Nepali media and the messageSeeking to give a cogent picture of the chaos has become the media’s responsibility.
I was struck by the intensity and energy of the discussion on the media at a colloquium organised by well-known writer and journalist Kishore Nepal on July 11. The participants were well-known journalists and media karmis from major media houses. They put forth their views on what appeared to be a little anarchic topic: "How do we survive? Status of journalism, literature and social media in Nepali society".
What impressed me was the eloquent presentation of the media karmis about the present state of Nepali media, which is a mix of enthusiasm and worries. They spoke about the sway of social media and the power of a culture that is changing the entire media pattern. It was surprising for me to hear that you are hunted and attacked in terrible language if you slightly critique the actions of your favourite characters.
It was also stunning to hear the following. There is no dearth of resources and money in journalism, but the journalists sincerely engaging in it lack them. Journalists face threats from other journalists. Social media has become an outlet, a system of purgation. The journalists said fewer people were interested in reading broadsheet papers. As a reader of both broadsheets and online news and views, I found myself in a unique situation.
The question that strikes me is this: Has the media already become an alternate system in Nepal? Here, I would like to allude to the book of the famous British journalist and editor of The Financial Times, John Lloyd, entitled What the Media Are Doing to Our Politics (2004). Lloyd sees that the media has ceased to function as an instrument of checking the “excesses of the political class”. He believes that they have instead become an alternative establishment founded on the distrust of politicians. I also put a caveat in the discussion.
As a student of linguistics and literature, I have found an anarchic trend in the use of language in politics over the last several years. The use of vituperative language by politicians against each other has become a common practice in Nepal. Using indecent amaryadit language in politics has sadly become a norm here. How did that happen? Some serious discussions by linguists and literary writers may be required to understand that. But what can be assumed is that it has happened because the leaders and their cronies have made political parties just a means of achieving their personal ambitions. What is happening in social media is a result of the problematic culture of language use.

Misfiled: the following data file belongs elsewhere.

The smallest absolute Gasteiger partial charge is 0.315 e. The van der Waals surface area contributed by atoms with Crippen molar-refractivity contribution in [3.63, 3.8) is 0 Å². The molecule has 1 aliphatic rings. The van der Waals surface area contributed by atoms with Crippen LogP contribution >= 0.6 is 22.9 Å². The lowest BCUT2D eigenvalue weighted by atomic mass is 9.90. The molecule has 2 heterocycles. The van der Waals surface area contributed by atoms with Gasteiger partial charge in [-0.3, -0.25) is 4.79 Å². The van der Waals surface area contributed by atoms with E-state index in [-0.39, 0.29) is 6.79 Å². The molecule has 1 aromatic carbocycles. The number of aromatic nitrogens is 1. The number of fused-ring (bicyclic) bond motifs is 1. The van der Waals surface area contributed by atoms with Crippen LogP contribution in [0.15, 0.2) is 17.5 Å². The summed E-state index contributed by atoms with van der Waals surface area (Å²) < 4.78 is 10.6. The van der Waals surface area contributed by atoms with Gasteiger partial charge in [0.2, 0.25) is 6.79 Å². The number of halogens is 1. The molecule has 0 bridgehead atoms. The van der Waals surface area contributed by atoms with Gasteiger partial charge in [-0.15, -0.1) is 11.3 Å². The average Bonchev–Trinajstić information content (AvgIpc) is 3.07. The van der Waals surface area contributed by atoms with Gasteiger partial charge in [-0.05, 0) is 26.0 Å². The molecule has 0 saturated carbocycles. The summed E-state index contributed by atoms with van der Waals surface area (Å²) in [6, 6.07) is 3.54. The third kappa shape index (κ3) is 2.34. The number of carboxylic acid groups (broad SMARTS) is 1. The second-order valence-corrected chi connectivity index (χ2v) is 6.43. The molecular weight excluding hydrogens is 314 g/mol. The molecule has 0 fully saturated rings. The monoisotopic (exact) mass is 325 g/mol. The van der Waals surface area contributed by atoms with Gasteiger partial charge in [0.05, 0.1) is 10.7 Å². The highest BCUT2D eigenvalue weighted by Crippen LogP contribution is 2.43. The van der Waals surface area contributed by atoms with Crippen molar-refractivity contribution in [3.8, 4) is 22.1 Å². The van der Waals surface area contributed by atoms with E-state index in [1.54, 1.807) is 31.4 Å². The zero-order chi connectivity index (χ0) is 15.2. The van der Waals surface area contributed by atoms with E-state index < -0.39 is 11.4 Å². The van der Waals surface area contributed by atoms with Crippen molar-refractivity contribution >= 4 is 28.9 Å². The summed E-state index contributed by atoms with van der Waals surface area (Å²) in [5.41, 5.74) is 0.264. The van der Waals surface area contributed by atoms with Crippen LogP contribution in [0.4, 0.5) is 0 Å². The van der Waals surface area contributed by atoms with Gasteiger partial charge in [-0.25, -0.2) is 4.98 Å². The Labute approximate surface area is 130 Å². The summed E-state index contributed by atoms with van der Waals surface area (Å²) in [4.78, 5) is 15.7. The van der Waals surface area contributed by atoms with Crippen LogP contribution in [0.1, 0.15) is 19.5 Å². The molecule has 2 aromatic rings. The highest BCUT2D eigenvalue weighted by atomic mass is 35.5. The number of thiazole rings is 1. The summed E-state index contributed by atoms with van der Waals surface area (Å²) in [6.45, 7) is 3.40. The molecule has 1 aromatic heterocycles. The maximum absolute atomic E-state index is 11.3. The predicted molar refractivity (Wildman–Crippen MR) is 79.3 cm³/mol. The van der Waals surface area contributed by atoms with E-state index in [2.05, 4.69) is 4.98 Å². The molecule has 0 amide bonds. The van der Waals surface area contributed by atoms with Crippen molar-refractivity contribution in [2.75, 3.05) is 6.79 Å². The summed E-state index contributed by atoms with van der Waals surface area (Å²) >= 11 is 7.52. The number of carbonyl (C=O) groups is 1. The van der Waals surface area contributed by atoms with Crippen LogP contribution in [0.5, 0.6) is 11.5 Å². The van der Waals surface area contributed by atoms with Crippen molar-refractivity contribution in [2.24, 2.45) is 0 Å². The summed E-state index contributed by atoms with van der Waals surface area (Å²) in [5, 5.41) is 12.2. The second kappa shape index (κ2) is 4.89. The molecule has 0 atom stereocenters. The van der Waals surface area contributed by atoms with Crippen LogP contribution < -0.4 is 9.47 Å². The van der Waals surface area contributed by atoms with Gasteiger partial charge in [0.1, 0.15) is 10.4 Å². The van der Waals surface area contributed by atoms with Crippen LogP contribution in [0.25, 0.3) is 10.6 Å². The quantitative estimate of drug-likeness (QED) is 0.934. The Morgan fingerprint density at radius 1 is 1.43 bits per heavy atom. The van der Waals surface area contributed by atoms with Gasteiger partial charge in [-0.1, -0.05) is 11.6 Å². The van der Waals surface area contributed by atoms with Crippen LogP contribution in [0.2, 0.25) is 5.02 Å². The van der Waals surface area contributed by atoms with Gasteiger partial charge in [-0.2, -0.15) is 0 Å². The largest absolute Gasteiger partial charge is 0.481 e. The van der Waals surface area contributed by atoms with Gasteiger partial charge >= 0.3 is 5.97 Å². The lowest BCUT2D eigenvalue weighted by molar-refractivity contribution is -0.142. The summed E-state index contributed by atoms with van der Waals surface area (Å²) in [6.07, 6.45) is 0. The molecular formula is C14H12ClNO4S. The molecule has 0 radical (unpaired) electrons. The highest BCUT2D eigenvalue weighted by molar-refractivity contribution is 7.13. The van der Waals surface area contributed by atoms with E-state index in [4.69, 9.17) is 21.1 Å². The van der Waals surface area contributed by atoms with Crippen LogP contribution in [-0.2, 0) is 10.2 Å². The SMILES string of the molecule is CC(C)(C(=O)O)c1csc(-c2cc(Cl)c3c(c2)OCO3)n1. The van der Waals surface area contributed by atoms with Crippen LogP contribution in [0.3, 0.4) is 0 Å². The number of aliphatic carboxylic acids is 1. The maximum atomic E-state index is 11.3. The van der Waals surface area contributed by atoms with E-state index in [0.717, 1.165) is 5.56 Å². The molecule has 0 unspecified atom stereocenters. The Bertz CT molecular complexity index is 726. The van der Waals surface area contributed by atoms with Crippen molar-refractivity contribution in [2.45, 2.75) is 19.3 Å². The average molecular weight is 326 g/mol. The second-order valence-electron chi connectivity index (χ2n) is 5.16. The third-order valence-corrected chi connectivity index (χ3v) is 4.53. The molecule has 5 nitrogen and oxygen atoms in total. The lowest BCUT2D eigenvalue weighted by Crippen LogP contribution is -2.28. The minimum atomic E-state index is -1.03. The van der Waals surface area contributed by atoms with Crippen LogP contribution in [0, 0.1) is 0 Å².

We have seen that the sphere of the media is widening. For this reason, it has become a challenge and responsibility for the media itself to manage the expanding sphere. A kind of binary between the media and political parties—their alliances, their governments and the oppositions—has evolved. That is perhaps a universal feature, but in Nepal, it has become an important phenomenon. Reporting and seeking to give a cogent picture of the chaos has become the responsibility of the media people. We must say some portals are accomplishing this quite well.
One way to keep this culture, I think, is to maintain the distinct identities of the actors. Impersonality rather than an emotionally guided personal approach is better. But a surfeit of personally guided, selfish practices has a strong grip on the language of politics. It has affected the media. A culture of creating heroes and topics and using irresponsible language to characterise them is burgeoning. We ask: Do we want to see the rise of a few strongmen? How do we assess our intentions? Clearly, the answer is difficult.
The other subject that media analysts have been raising is the fragile state of morality, especially propelled by issues like the Bhutanese scam and other scandals involving money.
How would a literary person address the subject? Literary writings tend to involve feelings and emotions. Character creation is an important fact of literary writing. We should distinguish between literary characters and the populist, wealth-savvy individuals who can be found easily in society these days. A quest for character is a feature of literary writing. Using language in a certain way has become an important factor in Nepali political and media discourses. The spaces for the use of language are Parliament and political forums.
Emotional use of language is made in the wrong places—open forums, newspapers, books and social media. Does such use of anarchic language show a backward slide in our democratic political system? I strongly believe that it is not the case. Though some people evoke, as the French philosopher Jacques Derrida says, the “spectres” or pret of history in the form of characters from defunct political systems, the present state of the political system and media are forward-looking and democratic in nature.
That was a small but very meaningful colloquium. In my presentation, I recalled my own orientation to the important media discussion of the late 1960s when there was the autocratic Panchayat system in Nepal. As a youth shaped by the multiple influences of Marx and the hippies, I saw the power in the dictum of the Canadian media pundit Marshal McLuhan—the medium is the message. He included visual, print and music mediums in his definition of the message system. The electronic communication devices available then were radio, television, computers and films. The same means are in use today. McLuhan saw a message in the medium itself. I recalled McLuhan's vision at the discussions about the burden of the message at the colloquium of the media and literary writers.